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Debates Forum

  1. Subscriber FMF
    a.k.a. John W Booth
    12 Mar '12 00:59
    http://www.bbc.co.uk/news/world-asia-17334646

    Should the staff sergeant (possibly with others) who is thought to have done this perhaps be given a general discharge under honourable conditions, like Frank Wuterich?
  2. 12 Mar '12 01:14
    Originally posted by FMF
    http://www.bbc.co.uk/news/world-asia-17334646

    Should the staff sergeant (possibly with others) who is thought to have done this perhaps be given a general discharge under honourable conditions, like Frank Wuterich?
    A full investigation should determine the nature of charges and punishment after a trial determines guilt.
  3. Subscriber FMF
    a.k.a. John W Booth
    12 Mar '12 01:22
    Originally posted by normbenign
    A full investigation should determine the nature of charges and punishment after a trial determines guilt.
    A full investigation and a trial resulted in Frank Wuterich getting a general discharge under honourable conditions after an even larger number of innocent civilians were murdered by him and those under his command in 2005, and after he pled guilty to a single count of negligent dereliction of duty. So a benchmark has been set. What do you reckon about that benchmark?
  4. 12 Mar '12 01:54
    Originally posted by FMF
    A full investigation and a trial resulted in Frank Wuterich getting a general discharge under honourable conditions after an even larger number of innocent civilians were murdered by him and those under his command in 2005, and after he pled guilty to a single count of negligent dereliction of duty. So a benchmark has been set. What do you reckon about that benchmark?
    Don't know the facts of the case. If a coverup is involved, it harms the US. A nation can't claim status of international globocop while condoning murder.
  5. Subscriber FMF
    a.k.a. John W Booth
    12 Mar '12 02:03
    Originally posted by normbenign
    Don't know the facts of the case. If a coverup is involved, it harms the US. A nation can't claim status of international globocop while condoning murder.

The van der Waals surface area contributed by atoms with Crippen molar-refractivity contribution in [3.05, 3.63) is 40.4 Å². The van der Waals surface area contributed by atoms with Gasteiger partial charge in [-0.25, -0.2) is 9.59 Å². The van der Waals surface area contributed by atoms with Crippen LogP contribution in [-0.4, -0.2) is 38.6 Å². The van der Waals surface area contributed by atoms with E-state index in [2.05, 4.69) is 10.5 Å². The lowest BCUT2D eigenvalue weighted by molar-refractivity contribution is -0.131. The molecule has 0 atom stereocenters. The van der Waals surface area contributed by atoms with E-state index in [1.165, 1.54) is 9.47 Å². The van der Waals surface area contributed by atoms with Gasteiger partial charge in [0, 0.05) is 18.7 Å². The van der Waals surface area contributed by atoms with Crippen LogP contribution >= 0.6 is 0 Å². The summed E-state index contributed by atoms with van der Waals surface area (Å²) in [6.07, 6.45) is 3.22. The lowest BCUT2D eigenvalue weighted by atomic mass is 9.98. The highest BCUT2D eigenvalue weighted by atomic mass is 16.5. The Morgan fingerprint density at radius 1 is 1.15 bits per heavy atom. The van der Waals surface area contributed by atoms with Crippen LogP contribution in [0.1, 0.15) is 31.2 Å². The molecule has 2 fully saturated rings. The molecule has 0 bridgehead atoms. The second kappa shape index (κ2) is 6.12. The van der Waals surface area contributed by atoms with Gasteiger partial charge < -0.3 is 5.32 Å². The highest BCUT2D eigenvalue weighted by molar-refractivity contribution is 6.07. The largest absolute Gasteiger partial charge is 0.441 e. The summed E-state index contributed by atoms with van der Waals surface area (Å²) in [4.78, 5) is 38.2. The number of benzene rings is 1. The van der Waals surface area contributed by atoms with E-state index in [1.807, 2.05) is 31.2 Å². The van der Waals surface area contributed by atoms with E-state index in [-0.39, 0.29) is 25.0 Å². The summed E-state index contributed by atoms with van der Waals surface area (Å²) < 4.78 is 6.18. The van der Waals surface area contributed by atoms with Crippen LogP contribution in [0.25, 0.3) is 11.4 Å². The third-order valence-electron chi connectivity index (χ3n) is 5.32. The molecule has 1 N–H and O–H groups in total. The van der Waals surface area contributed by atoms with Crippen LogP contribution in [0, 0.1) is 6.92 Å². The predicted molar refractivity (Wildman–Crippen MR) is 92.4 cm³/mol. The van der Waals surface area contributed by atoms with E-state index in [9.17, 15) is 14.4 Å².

You don't know anything about the Frank Wuterich case? So you don't know whether the U.S. can, in fact, "claim status of international globocop", or whether the U.S. was harmed, in the wake of that case?
  6. 12 Mar '12 02:13
    Originally posted by FMF
    You don't know anything about the Frank Wuterich case? So you don't know whether the U.S. can, in fact, "claim status of international globocop", or whether the U.S. was harmed, in the wake of that case?
    That is true. I await further enlightenment. If in fact there were premeditated massacres, it would be morally repugnant to slap the perp on the wrist.

    Tell us more about the facts, or suggest reading material.
  7. Subscriber FMF
    a.k.a. John W Booth
    12 Mar '12 02:19
    Originally posted by normbenign
    Tell us more about the facts, or suggest reading material.
    The news and analysis about the Frank Wuterich case is in the public domain and has been discussed on several threads on this forum. There is a lot going on out there in the world. Nobody can keep on top of it all. If you're not interested, just let it pass.
  8. Standard member sh76
    Civis Americanus Sum
    12 Mar '12 02:51
    Originally posted by FMF
    http://www.bbc.co.uk/news/world-asia-17334646

    Should the staff sergeant (possibly with others) who is thought to have done this perhaps be given a general discharge under honourable conditions, like Frank Wuterich?
    There's no comparison between this case and Wuterich. The latter case was a combat situation and, though Wuterich seemingly acted wrongfully, that was nothing like this case, which was apparently a cold blooded shooting rampage to kill civilians.

    In this case, the perpetrator is either insane, in which case he should be sent to a mental hospital for the criminally insane, or he's not, in which case he should be imprisoned for life.
  9. Subscriber FMF
    a.k.a. John W Booth
    12 Mar '12 02:58
    Originally posted by sh76
    There's no comparison between this case and Wuterich. The latter case was a combat situation and, though Wuterich seemingly acted wrongfully, that was nothing like this case, which was apparently a cold blooded shooting rampage to kill civilians.

    In this case, the perpetrator is either insane, in which case he should be sent to a mental hospital for the criminally insane, or he's not, in which case he should be imprisoned for life.